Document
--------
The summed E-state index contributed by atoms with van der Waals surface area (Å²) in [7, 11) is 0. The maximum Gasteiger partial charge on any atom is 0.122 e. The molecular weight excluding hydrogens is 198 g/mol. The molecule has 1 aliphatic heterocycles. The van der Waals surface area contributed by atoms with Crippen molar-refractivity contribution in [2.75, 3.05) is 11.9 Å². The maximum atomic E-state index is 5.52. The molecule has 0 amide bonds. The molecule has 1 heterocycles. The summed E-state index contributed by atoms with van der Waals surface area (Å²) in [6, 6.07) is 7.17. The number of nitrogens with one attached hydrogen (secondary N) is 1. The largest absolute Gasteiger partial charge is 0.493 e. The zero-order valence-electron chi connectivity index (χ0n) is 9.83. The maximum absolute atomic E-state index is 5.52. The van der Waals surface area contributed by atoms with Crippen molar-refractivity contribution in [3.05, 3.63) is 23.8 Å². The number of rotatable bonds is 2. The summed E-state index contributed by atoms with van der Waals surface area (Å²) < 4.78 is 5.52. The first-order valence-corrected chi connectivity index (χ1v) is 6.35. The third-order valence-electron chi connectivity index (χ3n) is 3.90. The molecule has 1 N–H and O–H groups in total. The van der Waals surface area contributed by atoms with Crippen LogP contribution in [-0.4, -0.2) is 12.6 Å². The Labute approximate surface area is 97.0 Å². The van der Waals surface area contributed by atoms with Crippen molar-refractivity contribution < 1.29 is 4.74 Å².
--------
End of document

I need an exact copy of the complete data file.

The summed E-state index contributed by atoms with van der Waals surface area (Å²) in [7, 11) is 0. The maximum Gasteiger partial charge on any atom is 0.122 e. The molecular weight excluding hydrogens is 198 g/mol. The molecule has 1 aliphatic heterocycles. The van der Waals surface area contributed by atoms with Crippen molar-refractivity contribution in [2.75, 3.05) is 11.9 Å². The maximum atomic E-state index is 5.52. The molecule has 0 amide bonds. The molecule has 1 heterocycles. The summed E-state index contributed by atoms with van der Waals surface area (Å²) in [6, 6.07) is 7.17. The number of nitrogens with one attached hydrogen (secondary N) is 1. The largest absolute Gasteiger partial charge is 0.493 e. The zero-order valence-electron chi connectivity index (χ0n) is 9.83. The maximum absolute atomic E-state index is 5.52. The van der Waals surface area contributed by atoms with Crippen molar-refractivity contribution in [3.05, 3.63) is 23.8 Å². The number of rotatable bonds is 2. The summed E-state index contributed by atoms with van der Waals surface area (Å²) < 4.78 is 5.52. The first-order valence-corrected chi connectivity index (χ1v) is 6.35. The third-order valence-electron chi connectivity index (χ3n) is 3.90. The molecule has 1 N–H and O–H groups in total. The van der Waals surface area contributed by atoms with Crippen LogP contribution in [-0.4, -0.2) is 12.6 Å². The Labute approximate surface area is 97.0 Å². The van der Waals surface area contributed by atoms with Crippen molar-refractivity contribution < 1.29 is 4.74 Å².